ASEAN Countries Must Lead on Biodiversity
Southeast Asia is one of the world’s most biodiverse regions, and it is also highly vulnerable to the effects of climate change. Policymakers in the region must ensure that plans to preserve nature while promoting sustainable economic growth are part of the post-pandemic recovery.
MANILA – The combined effects of COVID-19 and climate change have revealed profound vulnerabilities in Southeast Asia. In the member states of the Association of Southeast Asian Nations (ASEAN), the pandemic turned hospitals into mortuaries at the same time as natural disasters transformed coastal communities into washed-out mud flats. To improve regional resilience and promote sustainable growth, the post-COVID recovery must focus not only on decarbonization, but also on the protection of nature.
Throughout the region, nature remains in a policy silo, and the importance of biodiversity, in particular, rarely features prominently in economic development plans. Biodiversity provides food, water, shelter, and medicine. It contributes to social cohesion and climate stabilization, and can help humanity adapt to a changing environment. And yet the ASEAN Comprehensive Recovery Framework mentions biodiversity only once – in a footnote. Unless this approach changes, ASEAN member states risk sinking billions of development dollars into measures that fail to address a root cause of our current problems.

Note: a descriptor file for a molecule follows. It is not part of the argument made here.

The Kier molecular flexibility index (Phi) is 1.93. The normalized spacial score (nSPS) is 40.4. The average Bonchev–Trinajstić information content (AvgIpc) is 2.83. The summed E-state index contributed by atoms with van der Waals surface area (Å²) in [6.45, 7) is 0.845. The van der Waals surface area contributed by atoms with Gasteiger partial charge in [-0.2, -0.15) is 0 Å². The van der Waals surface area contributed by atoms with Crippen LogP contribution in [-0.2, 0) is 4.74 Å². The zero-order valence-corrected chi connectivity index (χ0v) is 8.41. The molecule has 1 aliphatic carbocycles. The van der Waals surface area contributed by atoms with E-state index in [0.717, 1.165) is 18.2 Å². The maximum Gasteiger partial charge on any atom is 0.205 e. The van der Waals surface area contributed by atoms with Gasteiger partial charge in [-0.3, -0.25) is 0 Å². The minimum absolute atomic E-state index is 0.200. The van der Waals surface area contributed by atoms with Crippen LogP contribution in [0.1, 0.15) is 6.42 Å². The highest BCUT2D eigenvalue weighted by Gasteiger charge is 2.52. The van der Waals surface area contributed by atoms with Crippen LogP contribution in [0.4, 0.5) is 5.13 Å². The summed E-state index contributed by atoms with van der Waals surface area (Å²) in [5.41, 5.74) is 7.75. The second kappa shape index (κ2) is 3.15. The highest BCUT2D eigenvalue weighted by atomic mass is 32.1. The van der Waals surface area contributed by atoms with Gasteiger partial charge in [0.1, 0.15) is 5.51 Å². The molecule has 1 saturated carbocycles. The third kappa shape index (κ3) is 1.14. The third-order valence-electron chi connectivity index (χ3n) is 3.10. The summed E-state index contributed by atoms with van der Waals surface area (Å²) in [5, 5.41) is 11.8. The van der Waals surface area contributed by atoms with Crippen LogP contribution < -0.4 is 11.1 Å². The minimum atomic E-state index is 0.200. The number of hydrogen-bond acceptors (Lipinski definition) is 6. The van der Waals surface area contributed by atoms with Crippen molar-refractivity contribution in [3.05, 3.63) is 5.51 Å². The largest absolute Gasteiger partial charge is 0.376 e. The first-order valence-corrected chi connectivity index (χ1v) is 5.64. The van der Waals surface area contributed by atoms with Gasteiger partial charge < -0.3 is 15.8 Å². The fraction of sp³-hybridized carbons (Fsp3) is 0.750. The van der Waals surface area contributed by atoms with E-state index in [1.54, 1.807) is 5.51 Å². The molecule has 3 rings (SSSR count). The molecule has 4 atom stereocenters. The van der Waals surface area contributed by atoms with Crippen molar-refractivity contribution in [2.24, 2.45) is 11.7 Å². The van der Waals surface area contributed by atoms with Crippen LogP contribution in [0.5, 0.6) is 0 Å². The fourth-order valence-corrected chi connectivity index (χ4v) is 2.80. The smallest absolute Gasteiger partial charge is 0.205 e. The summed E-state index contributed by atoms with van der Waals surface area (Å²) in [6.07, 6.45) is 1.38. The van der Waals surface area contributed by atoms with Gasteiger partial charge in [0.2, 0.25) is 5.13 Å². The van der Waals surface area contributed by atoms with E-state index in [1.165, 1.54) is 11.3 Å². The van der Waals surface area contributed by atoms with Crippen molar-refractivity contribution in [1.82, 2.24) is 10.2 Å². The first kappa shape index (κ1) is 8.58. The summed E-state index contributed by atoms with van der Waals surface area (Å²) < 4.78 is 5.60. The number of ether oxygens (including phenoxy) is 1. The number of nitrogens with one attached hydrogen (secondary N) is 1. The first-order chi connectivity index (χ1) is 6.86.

To lead our region toward recovery, resilience, and long-term sustainable development, ASEAN member states should commit to the 30x30 plan to protect nature. This initiative, which aims to conserve 30% of Earth’s lands and oceans by 2030, is a key element of the proposed global biodiversity framework, due to be finalized by 196 countries later this year, and is being championed by the High Ambition Coalition (HAC) of Nature and People. More than 70 countries have signed on to the HAC, but Cambodia is the only ASEAN member state among them.